Maybe training camp was a mirage, practice after practice stifling what now is the NFL's No. 1 offense (total yards). While the defense has been in the top 10 the past 10 weeks (8th currently), this unit is just 16th against the run, giving up 106.4 yards a game, an Achilles heel leftover from last season. (See Rams 273 yards rushing in the NFC Divisional Playoff 30-22 loss.)

Of the 25 touchdowns yielded, 11, or 44 percent, have come in the past four games.

And takeaways? Forget about it. Only three teams have fewer than the Cowboys' 12 takeaways – Miami, Cincinnati, Atlanta – and their combined win total is seven. And no team in the NFL has fewer than the Cowboys' four interceptions, threatening the club record for fewest in a season with four games to play, the six recorded in 2016, but definitely a candidate for top-three fewest since seven and eight are next.

"Over on defense, it is frustrating not to be able to get turnovers there, they are vital," Cowboys owner Jerry Jones said the other day on 105.3 The Fan. "You can't win if you can't certainly match up turnovers with the other teams, much less be further behind in the count. So you would like to see turnovers.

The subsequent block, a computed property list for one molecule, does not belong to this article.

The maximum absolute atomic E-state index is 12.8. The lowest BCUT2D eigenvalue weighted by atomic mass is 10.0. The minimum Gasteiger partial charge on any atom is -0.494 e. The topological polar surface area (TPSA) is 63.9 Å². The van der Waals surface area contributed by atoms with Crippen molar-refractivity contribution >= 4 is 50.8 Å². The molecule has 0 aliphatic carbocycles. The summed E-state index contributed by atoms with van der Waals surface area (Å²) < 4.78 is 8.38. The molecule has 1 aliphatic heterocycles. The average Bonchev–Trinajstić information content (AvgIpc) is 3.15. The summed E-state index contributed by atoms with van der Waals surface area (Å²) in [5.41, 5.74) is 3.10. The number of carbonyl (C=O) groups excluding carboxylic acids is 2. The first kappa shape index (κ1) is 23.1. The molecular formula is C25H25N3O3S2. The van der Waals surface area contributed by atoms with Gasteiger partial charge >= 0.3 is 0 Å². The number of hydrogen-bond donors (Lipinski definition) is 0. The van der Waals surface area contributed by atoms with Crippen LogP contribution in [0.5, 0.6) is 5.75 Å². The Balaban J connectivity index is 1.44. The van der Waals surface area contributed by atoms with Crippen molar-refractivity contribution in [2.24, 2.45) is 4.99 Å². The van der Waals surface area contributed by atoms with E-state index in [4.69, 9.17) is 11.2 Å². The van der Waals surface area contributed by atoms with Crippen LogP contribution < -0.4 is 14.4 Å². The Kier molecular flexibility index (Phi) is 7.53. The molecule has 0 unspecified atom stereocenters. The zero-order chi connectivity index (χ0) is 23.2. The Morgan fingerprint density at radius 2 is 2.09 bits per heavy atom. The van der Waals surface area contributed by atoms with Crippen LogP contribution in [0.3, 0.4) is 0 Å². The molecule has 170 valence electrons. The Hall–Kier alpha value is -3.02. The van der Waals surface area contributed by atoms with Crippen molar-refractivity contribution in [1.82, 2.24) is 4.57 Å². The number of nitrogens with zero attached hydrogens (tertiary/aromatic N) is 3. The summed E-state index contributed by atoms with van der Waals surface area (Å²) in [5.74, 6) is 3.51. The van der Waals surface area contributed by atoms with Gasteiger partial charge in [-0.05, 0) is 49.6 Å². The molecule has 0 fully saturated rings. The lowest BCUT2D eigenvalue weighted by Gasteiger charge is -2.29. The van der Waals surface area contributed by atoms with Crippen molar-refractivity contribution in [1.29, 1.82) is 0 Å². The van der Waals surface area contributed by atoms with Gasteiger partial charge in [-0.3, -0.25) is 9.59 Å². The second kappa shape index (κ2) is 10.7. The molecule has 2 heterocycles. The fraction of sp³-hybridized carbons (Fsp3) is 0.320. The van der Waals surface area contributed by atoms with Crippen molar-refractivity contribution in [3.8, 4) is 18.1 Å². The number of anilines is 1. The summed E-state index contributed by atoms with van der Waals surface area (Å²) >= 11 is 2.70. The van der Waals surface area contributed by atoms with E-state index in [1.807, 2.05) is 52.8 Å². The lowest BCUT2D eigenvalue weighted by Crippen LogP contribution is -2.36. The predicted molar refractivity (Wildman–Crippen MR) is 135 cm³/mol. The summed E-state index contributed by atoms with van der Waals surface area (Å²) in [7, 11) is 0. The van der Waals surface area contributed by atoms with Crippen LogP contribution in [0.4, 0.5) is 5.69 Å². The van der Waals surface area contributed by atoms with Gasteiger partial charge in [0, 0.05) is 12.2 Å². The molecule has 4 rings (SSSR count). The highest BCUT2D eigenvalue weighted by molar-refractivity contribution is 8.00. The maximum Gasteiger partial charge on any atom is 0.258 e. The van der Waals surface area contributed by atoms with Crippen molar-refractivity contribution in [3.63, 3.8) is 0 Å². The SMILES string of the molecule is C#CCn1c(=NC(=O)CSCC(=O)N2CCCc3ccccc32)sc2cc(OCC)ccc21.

"We are a bend don't break group, which is really fine. Yet we've been gashed by some really big plays more than the bend-don't-break philosophy works for us."

Boy, Jerry's got that right. In the past four games the Cowboys have been hit for 16 Big Run Plays, considered 10-plus yards. Add to that 17 Big Pass Plays (considered 20-plus yards). That's way far too many biggie-sized plays, meaning a total off 33 of the 79 they've given up this entire season.

So here we have the Bears, the NFL's 29th-ranked offense, 28th in both run and pass. The Bears only average 17.6 points a game and have scored just 24 touchdowns so far. Heck, the Cowboys had scored 23 at the halfway point of the season.